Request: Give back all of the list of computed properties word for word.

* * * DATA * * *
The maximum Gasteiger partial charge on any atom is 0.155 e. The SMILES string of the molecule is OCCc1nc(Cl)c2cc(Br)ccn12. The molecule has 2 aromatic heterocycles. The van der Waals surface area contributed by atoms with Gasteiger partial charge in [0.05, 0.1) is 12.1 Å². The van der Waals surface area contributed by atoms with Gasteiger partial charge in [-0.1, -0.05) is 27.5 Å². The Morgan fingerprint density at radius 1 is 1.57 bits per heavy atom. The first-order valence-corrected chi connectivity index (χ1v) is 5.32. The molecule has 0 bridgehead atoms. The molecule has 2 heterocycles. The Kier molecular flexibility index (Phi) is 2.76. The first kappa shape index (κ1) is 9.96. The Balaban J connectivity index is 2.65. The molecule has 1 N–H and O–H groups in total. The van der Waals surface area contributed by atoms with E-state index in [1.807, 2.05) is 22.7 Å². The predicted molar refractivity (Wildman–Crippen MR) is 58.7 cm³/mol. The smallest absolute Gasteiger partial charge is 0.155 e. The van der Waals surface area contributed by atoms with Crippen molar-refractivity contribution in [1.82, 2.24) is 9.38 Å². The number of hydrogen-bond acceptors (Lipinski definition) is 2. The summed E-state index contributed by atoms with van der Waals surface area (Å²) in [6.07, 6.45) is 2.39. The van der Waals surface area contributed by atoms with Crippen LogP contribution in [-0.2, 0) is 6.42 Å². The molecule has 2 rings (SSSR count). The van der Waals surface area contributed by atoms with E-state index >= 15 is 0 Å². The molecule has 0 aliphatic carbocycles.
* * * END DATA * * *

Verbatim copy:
The maximum Gasteiger partial charge on any atom is 0.155 e. The SMILES string of the molecule is OCCc1nc(Cl)c2cc(Br)ccn12. The molecule has 2 aromatic heterocycles. The van der Waals surface area contributed by atoms with Gasteiger partial charge in [0.05, 0.1) is 12.1 Å². The van der Waals surface area contributed by atoms with Gasteiger partial charge in [-0.1, -0.05) is 27.5 Å². The Morgan fingerprint density at radius 1 is 1.57 bits per heavy atom. The first-order valence-corrected chi connectivity index (χ1v) is 5.32. The molecule has 0 bridgehead atoms. The molecule has 2 heterocycles. The Kier molecular flexibility index (Phi) is 2.76. The first kappa shape index (κ1) is 9.96. The Balaban J connectivity index is 2.65. The molecule has 1 N–H and O–H groups in total. The van der Waals surface area contributed by atoms with E-state index in [1.807, 2.05) is 22.7 Å². The predicted molar refractivity (Wildman–Crippen MR) is 58.7 cm³/mol. The smallest absolute Gasteiger partial charge is 0.155 e. The van der Waals surface area contributed by atoms with Crippen molar-refractivity contribution in [1.82, 2.24) is 9.38 Å². The number of hydrogen-bond acceptors (Lipinski definition) is 2. The summed E-state index contributed by atoms with van der Waals surface area (Å²) in [6.07, 6.45) is 2.39. The van der Waals surface area contributed by atoms with Crippen LogP contribution in [-0.2, 0) is 6.42 Å². The molecule has 2 rings (SSSR count). The van der Waals surface area contributed by atoms with E-state index >= 15 is 0 Å². The molecule has 0 aliphatic carbocycles.